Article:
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(NECN: Peter Howe, Boston) - A slow news Friday for legalized gambling it was not: Boston Mayor Thomas M. Menino finally abandoned his bid to argue geography gives him a veto power over Wynn Resorts Everett casino plan. Penn National Gaming got cleared by regulators to take over the Plainridge Racecourse slots-parlor bid. And Rush Street gaming dropped its bid for slots in Millbury.
The Wynn-Menino feud has turned on whether Las Vegas kingpin Steve Wynn’s $1.3 billion Everett, Mass. casino plan actually touches on an ancient sliver of Boston on the north banks of the Mystic River. That would make Boston, under state law, a "host community" with which Wynn would have to negotiate a host-community financial and mitigation agreement – and, put more simply, give Menino, an ardent support of the Suffolk Downs casino bid, power to kill the Wynn plan.
But state Gaming Commission regulators got sick of this squabble, especially given that it seems to turn on a provable geographic fact – where is the Boston/Everett line relative to the casino and its access roads? Earlier this week, the commission ordered Wynn and Menino to come to an agreement by Friday or the commission would step in and rule to keep the casino-license process on track.
At Friday afternoon’s Gaming Commission board meeting, chairman Stephen P. Crosby read aloud a joint statement from Menino’s administration and Wynn Resorts: "Based on the new information provided at Wednesday’s public meeting, the parties have agered to begin discussions about Boston’s status as a Surrounding Community to address the impacts that Wynn’s proposed Gaming Establishment would have on Boston generally and on the Charlestown community specifically, and therefore, no adjudicatory hearing of the Massachusetts Gaming Commission is necessary on the question of whether Boston is a Host Community."
"That's great," Crosby said after reading the joint statement aloud. "I'm delighted. You know, I'm pleased that they were able to get together and agree to this, and as far as I'm concerned, we move on to other topics."
Reiterating her statements of Thursday, Menino spokesman Dot Joyce said the administration had agreed to the statement because Wynn’s team had clearly redrawn the contours of the casino project proposal to put it all on the Everett side of the 1649 border that became the city line, which had the effect of making sure no one from Charlestown (Boston’s Ward 2) would under law have the right to vote on whether it should be built.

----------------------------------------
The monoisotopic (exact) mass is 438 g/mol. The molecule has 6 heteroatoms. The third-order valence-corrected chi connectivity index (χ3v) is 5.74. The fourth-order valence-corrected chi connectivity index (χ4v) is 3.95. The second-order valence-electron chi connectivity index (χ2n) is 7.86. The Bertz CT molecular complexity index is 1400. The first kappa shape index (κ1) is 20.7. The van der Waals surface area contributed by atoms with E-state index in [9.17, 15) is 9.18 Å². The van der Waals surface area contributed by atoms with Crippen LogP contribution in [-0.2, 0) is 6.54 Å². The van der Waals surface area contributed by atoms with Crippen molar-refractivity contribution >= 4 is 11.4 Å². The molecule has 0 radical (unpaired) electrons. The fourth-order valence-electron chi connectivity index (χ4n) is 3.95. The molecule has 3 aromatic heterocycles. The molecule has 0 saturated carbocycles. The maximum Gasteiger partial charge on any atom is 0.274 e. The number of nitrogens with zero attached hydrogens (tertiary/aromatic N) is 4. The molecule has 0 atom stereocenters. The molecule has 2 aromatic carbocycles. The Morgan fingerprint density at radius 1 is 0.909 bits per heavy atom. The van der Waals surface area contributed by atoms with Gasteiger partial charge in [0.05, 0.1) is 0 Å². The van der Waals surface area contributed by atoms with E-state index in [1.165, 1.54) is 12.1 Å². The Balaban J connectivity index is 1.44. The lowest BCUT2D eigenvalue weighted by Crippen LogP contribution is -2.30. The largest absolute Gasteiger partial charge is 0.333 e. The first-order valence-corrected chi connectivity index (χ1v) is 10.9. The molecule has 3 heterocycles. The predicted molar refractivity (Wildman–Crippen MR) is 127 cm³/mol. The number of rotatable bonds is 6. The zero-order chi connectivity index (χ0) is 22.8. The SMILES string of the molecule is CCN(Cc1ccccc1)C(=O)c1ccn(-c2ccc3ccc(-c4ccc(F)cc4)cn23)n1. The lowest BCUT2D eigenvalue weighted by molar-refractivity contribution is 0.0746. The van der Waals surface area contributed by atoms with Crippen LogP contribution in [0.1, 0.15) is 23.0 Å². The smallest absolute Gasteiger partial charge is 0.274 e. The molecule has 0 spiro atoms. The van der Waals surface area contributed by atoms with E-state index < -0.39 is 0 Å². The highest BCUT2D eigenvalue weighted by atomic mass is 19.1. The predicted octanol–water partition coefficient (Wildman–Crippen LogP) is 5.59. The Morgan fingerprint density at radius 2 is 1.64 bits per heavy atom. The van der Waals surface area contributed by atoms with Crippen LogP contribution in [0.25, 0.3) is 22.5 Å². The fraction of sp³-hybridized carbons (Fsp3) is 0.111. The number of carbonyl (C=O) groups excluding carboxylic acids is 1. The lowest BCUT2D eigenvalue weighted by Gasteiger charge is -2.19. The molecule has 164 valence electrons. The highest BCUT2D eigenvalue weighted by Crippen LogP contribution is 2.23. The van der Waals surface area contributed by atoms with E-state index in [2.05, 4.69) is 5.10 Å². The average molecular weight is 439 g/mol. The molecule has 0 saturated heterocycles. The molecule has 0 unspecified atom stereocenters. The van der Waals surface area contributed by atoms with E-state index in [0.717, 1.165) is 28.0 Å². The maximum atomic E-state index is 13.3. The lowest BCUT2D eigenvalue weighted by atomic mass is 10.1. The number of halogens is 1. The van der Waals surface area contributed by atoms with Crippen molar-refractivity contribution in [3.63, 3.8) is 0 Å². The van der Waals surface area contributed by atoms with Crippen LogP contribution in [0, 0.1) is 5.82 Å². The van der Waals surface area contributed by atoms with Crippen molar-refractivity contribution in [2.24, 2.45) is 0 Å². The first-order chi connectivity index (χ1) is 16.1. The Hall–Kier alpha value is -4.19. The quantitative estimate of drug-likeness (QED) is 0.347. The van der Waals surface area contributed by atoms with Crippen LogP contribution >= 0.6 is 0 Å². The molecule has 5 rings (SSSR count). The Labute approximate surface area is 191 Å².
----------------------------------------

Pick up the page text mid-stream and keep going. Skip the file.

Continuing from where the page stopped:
A brief kerfuffle over the Everett casino erupted at midday Friday when the Boston Herald posted a story online quoting City Councilor Salvatore LaMattina, a close Menino ally, claiming that the Massachusetts Bay Transportation Authority was engaged in secret, inappropriate negotiations with Wynn to make part of an MBTA bus yard available to Wynn in Everett to help his casino bid.
The Boston Business Journal had reported six months earlier Wynn and the MBTA were talking.
MBTA spokesman Joe Pesaturo said in an email to NECN Friday: "MassDOT and the MBTA have not reached an agreement with anyone on the sale of its Everett property. We have had ongoing conversations with the City of Everett and Wynn about their plans. However, we will not enter into any agreement that would fail to account for traffic impacts in the City of Boston, nor would we be party to an agreement that would violate state procurement laws."
There was also a flurry of news in the battle for the one slots parlor license set to be awarded by December 31.
After about an hour of testimony and dozens of e-mailed statements, the four of five gaming commissioners at the meeting voted unanimously that Penn National Gaming could take over from the owners of Plainridge Racecourse the bid Plainridge had submitted for a slots parlor at the harness-racing track.
The Gaming Commission had disqualified Plainridge owners Ourway after finding that ex-owner Gary Piontkowski had for years made irregular, but documented, near-daily cash withdrawals from the track’s money room. Piontkowski left the ownership group and Plainridge’s remaining owners took up an offer from Penn National, which had been rebuffed seeking a casino in Springfield and a slots parlor in Tewksbury, to take over as the entity seeking a slots license in Plainville with an option to buy Plainridge if they win the license.
Then late Friday, Rush Street Gaming abandoned its bid for a slots parlor in Millbury, next to Worcester, after protracted and bitter local opposition, including a local poll showing residents split 48-48 over whether they wanted a slots parlor there.
"We think Millbury is a great community and we were impressed with the professionalism of the town officials and the enthusiasm we were welcomed with by so many," Neil Bluhm, chairman of Rush Street and its Mass Gaming & Entertainment, said in an emailed statement that Worcester Magazine published on its website. "We spent a lot of time in Millbury and recently it became clear to us that a majority of residents do not support a casino. As we continued our outreach, we decided that for this particular project, we should move forward only if community support was overwhelming. It is not our style to campaign aggressively and win a referendum narrowly. We prefer to join together with our host community and build something collaboratively."
with applications for the single statewide slots license due October 4, that now that leaves the field for the slots parlor down to Penn National in Plainridge versus Cordish Cos. in Leominster vs. Raynham Park in Raynham.
With videographer Mike Bellwin